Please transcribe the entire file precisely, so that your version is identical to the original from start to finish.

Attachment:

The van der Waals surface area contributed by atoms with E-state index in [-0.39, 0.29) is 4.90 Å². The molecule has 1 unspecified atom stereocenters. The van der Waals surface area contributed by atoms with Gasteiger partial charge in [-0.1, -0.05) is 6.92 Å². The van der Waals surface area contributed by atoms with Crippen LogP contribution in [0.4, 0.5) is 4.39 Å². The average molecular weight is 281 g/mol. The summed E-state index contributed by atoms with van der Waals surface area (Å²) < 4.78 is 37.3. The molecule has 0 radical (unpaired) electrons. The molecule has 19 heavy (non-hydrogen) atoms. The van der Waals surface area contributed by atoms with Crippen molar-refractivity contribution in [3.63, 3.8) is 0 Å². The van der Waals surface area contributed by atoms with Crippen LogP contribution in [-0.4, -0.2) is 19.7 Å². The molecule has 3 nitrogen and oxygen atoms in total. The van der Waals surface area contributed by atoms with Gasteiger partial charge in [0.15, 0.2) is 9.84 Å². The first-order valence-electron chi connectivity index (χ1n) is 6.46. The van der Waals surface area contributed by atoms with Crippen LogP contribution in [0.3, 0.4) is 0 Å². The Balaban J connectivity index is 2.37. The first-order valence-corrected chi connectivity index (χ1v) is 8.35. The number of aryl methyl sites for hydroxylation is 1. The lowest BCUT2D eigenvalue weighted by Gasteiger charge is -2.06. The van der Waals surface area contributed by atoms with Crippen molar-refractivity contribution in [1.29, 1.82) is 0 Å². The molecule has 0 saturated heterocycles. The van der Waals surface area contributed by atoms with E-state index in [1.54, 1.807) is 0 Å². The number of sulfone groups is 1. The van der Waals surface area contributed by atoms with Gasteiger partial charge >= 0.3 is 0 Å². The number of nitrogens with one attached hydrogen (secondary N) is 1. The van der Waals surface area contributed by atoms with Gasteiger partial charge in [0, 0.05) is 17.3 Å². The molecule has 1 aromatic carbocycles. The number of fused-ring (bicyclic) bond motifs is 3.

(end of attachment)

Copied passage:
The van der Waals surface area contributed by atoms with E-state index in [-0.39, 0.29) is 4.90 Å². The molecule has 1 unspecified atom stereocenters. The van der Waals surface area contributed by atoms with Gasteiger partial charge in [-0.1, -0.05) is 6.92 Å². The van der Waals surface area contributed by atoms with Crippen LogP contribution in [0.4, 0.5) is 4.39 Å². The average molecular weight is 281 g/mol. The summed E-state index contributed by atoms with van der Waals surface area (Å²) < 4.78 is 37.3. The molecule has 0 radical (unpaired) electrons. The molecule has 19 heavy (non-hydrogen) atoms. The van der Waals surface area contributed by atoms with Crippen molar-refractivity contribution in [3.63, 3.8) is 0 Å². The van der Waals surface area contributed by atoms with Crippen LogP contribution in [-0.4, -0.2) is 19.7 Å². The molecule has 3 nitrogen and oxygen atoms in total. The van der Waals surface area contributed by atoms with Gasteiger partial charge in [0.15, 0.2) is 9.84 Å². The first-order valence-electron chi connectivity index (χ1n) is 6.46. The van der Waals surface area contributed by atoms with Crippen LogP contribution in [0.3, 0.4) is 0 Å². The Balaban J connectivity index is 2.37. The first-order valence-corrected chi connectivity index (χ1v) is 8.35. The number of aryl methyl sites for hydroxylation is 1. The lowest BCUT2D eigenvalue weighted by Gasteiger charge is -2.06. The van der Waals surface area contributed by atoms with Crippen molar-refractivity contribution in [1.29, 1.82) is 0 Å². The molecule has 0 saturated heterocycles. The van der Waals surface area contributed by atoms with E-state index in [1.54, 1.807) is 0 Å². The number of sulfone groups is 1. The van der Waals surface area contributed by atoms with Gasteiger partial charge >= 0.3 is 0 Å². The number of nitrogens with one attached hydrogen (secondary N) is 1. The van der Waals surface area contributed by atoms with Gasteiger partial charge in [0, 0.05) is 17.3 Å². The molecule has 1 aromatic carbocycles. The number of fused-ring (bicyclic) bond motifs is 3.